18. (SBU) 29.E. Prostitution is legal in Italy and prostitutes may solicit clients on the street or make arrangements to meet in private residences. A law approved in 2006 raised the new legal minimum from 15 to 18 years of age. Prostitution is not formally regulated. Prostitutes do not face criminal charges for their activities, but authorities use other administrative regulations (i.e., loitering and traffic laws) to discourage their activities. The law does criminalize organized prostitution. Brothel owners/operators and pimps do face criminal charges.

19. (SBU) 29.F. Italy's anti-TIP law does not require the government to maintain statistics on prosecution; however, the Ministry of Justice is now providing national data on

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investigations, arrests, prosecutions and convictions. This data continues to lag behind the USG TIP Report's schedule.

Investigations and arrests: The Ministry of Justice has provided only partial data for 2006 which covers only 37% of jurisdictions. We will provide complete data as soon as it is available. (TO BE UPDATED: The number of persons investigated for trafficking increased from 1,861 in 2004 to 2,045 in 2005; arrests decreased from 341 to 304 respectively.)

Convictions and prosecutions: The slow pace of the Italian justice system creates extensive delays between arrests and convictions, but most trafficking defendants remain in detention during criminal proceedings. The MOJ reports on the number of court rulings acted upon; one case can include more than one person charged with multiple crimes. (TO BE UPDATED: Between 2004-2005, the number of lower court rulings decreased from 120 to 102 with 125 defendants convicted and 48 acquitted; the total number of convictions decreased from 77 to 50 respectively; the number of appeals decreased from 40 to 38 with 26 defendants convicted and 3 acquitted, but appeals were denied in 92 percent of the cases.)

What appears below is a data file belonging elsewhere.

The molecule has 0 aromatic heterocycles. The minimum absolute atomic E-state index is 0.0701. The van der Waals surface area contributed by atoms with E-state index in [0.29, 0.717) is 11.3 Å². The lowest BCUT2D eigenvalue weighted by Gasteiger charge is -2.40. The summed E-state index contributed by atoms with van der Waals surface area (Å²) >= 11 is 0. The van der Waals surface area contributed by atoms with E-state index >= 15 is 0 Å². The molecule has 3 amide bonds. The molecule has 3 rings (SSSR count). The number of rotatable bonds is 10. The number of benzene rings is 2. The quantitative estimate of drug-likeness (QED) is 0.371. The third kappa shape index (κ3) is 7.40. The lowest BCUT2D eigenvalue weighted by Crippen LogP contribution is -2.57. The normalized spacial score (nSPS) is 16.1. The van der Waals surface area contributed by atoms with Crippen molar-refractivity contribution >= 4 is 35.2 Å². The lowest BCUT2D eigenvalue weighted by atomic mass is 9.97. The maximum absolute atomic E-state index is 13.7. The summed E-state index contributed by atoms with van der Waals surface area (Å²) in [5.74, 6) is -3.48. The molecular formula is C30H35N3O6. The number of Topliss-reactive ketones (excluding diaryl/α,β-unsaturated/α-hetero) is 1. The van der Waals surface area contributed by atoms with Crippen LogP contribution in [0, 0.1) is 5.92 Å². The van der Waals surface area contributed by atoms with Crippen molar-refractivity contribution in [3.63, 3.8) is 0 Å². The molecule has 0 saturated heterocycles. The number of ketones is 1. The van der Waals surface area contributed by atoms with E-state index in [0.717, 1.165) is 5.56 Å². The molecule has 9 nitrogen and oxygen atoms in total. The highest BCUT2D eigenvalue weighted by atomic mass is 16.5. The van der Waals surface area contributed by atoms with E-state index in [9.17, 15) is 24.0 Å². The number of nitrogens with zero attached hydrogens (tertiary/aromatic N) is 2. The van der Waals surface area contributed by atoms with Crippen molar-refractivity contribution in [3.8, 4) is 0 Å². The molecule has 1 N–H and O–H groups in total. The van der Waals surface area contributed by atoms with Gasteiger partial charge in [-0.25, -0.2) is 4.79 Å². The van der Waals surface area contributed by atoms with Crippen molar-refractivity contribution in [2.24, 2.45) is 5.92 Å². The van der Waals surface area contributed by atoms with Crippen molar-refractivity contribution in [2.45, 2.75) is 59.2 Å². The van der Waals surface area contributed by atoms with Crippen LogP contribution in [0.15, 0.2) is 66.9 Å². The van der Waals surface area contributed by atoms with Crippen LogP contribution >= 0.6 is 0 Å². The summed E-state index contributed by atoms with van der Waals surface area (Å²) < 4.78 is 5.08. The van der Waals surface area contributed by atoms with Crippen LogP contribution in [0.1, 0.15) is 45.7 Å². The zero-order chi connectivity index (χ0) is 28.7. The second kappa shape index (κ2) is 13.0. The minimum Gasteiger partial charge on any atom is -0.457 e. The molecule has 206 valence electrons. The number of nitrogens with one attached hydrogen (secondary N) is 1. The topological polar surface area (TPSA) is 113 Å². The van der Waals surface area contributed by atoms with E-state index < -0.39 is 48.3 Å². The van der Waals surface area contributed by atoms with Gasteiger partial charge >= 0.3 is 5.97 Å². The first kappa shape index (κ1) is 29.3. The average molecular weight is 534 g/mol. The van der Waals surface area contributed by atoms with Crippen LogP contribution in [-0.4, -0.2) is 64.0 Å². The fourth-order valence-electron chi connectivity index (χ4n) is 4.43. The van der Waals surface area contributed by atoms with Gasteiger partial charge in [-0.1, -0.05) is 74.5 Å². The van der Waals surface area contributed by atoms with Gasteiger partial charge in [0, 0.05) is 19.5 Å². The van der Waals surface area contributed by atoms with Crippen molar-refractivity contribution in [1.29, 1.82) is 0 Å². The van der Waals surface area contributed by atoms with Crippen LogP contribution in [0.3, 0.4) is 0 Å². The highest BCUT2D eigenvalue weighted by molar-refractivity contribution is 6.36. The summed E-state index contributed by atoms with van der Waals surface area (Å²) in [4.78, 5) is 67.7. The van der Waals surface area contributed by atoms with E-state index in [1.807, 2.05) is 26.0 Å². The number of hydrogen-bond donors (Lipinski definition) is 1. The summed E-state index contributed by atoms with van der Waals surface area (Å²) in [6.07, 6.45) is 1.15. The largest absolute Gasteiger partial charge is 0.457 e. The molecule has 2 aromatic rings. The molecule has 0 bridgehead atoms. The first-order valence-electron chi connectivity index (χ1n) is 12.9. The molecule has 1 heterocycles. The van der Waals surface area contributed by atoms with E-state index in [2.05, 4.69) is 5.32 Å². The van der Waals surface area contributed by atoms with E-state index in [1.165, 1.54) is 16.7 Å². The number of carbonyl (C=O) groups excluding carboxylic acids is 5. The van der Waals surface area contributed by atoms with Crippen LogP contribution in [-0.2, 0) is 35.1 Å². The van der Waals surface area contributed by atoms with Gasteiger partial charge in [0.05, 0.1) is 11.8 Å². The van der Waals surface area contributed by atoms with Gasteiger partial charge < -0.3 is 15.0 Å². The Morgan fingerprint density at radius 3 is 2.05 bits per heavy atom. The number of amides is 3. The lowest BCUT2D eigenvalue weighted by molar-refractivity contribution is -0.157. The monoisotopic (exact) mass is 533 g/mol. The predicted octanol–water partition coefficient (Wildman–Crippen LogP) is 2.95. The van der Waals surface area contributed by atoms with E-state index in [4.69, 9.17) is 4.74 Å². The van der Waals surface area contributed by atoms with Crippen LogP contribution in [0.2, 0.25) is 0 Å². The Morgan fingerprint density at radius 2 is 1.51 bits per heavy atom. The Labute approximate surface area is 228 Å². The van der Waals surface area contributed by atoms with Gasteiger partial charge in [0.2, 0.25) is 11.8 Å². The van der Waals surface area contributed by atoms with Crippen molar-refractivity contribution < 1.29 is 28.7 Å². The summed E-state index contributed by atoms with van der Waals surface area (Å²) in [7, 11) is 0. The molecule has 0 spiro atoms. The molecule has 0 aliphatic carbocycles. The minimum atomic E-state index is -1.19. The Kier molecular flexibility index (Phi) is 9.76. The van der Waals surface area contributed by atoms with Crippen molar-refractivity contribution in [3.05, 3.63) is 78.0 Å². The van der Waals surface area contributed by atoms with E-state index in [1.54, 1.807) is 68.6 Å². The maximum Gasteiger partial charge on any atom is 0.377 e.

20. (SBU) 29.G. Traditionally, trafficking victims from the Balkans and Eastern Europe are controlled by organized crime groups, frequently from Romania and Albania. Although Albanian groups continue to participate heavily in trafficking in Italy, their role as middlemen has diminished as Romanian, Moldovan, Bulgarian and Ukrainian crime organizations traffic in their co-nationals. Because the Albanian mafia is considered the most violent, a decline in their activities has decreased violent abuse of trafficked prostitutes. An unwelcome development, however, is the increased use of women from Eastern European acting as recruiters and pimps for their countrywomen. Women reportedly are considered by victims as more trustworthy interlocutors, and police are less likely to stop a group of women traveling together than a man and a group of women.

Nigerian prostitutes work individually or are controlled by a Nigerian madam, usually a formerly trafficked person, who holds the lien on the loan paid by the victim. Victims from Africa and the Middle East usually are controlled by small, freelance operators who generally smuggle individuals for a one-time fee. The police noted an increase in the number of Chinese prostitutes (See 27.C.).